SCIENCE

NASA Confirms A Car-Sized Fireball Lit Up The Sky Over South Australia

The meteor was not even that big by NASA's standards.

The powerful meteor that lit up the skies above southern Australia this week was bright enough to be classified as a “fireball,” NASA’s Center for Near-Earth Objects Studies has confirmed.

A “fireball” is NASA’s term for an exceptionally bright meteor that is visible over a wide area. 

This fireball hurtled through Earth’s atmosphere and landed in the waters of the Great Australian Bight late Tuesday night.

It was visible to onlookers in parts of the Australian states of Victoria and South Australia, according to the Australian Broadcasting Corporation.

Many shared images of the fiery event online, which they captured through security cameras and car dashboard cameras. 

Joshua Kennedy, a resident of Adelaide’s suburbs, told 7 NEWS Australia that he spotted the fireball while driving home from work. 

“Amazing flash of light, this big orange fireball coming down...” Kennedy said. “Just absolutely spectacular.”

A camera pointed toward the Royal Adelaide Hospital’s helipad captured spectacular footage of the fireball’s trail as it zoomed toward the Earth and exploded, sending out a bright flash of light.

Meteors, colloquially known as shooting stars, are the visible paths of asteroid or comet fragments that have entered the Earth’s atmosphere. Atmospheric friction causes them to slow down, heat up and burst apart as they speed toward the ground.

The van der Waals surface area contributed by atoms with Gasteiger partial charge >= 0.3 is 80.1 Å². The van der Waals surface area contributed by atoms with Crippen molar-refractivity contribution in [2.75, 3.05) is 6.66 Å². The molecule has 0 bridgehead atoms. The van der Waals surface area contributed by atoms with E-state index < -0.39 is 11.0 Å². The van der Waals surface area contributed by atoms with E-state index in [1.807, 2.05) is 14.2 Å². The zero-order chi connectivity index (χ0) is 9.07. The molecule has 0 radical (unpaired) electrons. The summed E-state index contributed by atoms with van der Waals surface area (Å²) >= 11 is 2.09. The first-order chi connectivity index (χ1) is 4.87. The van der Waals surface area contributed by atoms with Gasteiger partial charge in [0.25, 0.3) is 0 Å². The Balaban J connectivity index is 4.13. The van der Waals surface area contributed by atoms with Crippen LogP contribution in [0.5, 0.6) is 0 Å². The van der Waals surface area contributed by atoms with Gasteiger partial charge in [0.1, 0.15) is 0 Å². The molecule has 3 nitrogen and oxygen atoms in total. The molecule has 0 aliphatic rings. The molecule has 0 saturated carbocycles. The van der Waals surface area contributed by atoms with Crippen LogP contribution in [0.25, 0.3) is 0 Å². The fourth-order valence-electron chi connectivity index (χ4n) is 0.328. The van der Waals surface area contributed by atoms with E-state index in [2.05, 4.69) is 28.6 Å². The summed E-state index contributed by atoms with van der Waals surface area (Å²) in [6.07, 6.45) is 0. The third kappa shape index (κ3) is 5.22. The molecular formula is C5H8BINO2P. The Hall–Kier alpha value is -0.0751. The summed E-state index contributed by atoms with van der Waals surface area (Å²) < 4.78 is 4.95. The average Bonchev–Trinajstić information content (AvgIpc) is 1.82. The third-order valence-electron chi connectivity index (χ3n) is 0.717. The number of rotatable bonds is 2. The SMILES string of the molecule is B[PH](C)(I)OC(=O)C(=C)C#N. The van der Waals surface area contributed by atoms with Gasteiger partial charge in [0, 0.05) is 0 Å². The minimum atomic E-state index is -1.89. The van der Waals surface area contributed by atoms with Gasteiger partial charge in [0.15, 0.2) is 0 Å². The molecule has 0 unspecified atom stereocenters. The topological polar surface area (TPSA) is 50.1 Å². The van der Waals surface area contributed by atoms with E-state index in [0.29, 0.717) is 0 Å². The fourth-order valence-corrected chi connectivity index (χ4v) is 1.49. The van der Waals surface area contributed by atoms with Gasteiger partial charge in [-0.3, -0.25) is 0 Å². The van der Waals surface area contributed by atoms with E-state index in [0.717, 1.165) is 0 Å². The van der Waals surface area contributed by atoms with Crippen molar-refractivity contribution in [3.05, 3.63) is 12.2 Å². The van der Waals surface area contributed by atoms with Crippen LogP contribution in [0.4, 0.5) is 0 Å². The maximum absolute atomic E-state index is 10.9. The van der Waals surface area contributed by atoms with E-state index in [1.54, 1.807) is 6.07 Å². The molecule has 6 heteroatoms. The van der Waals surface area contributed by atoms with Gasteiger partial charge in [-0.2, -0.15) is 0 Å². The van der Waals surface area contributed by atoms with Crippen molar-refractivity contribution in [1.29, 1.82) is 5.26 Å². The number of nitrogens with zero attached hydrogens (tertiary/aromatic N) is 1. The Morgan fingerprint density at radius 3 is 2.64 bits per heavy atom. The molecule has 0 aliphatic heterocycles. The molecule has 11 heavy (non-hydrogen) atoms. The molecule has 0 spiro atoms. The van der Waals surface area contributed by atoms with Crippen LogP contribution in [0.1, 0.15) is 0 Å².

NASA scientist Steve Chesley told ABC Radio Adelaide he believes the object that exploded over the Great Australian Bight originated in an asteroid belt between Mars and Jupiter tens of millions of years ago. The meteor was likely the size of a small car, he said. Chesley suggested it was pretty small by NASA’s standards and traveling slower than most other similar meteors. 

Stargazers typically don’t get to see meteors because most enter the atmosphere during the day, Alice Gorman, a space archaeologist at South Australia’s Flinders University, told ABC Radio Adelaide.

“[But] several times a year there will be an event that is seen by a lot of people that is quite visible and quite spectacular,” Gorman said.

See more videos of Tuesday’s fireball below. 

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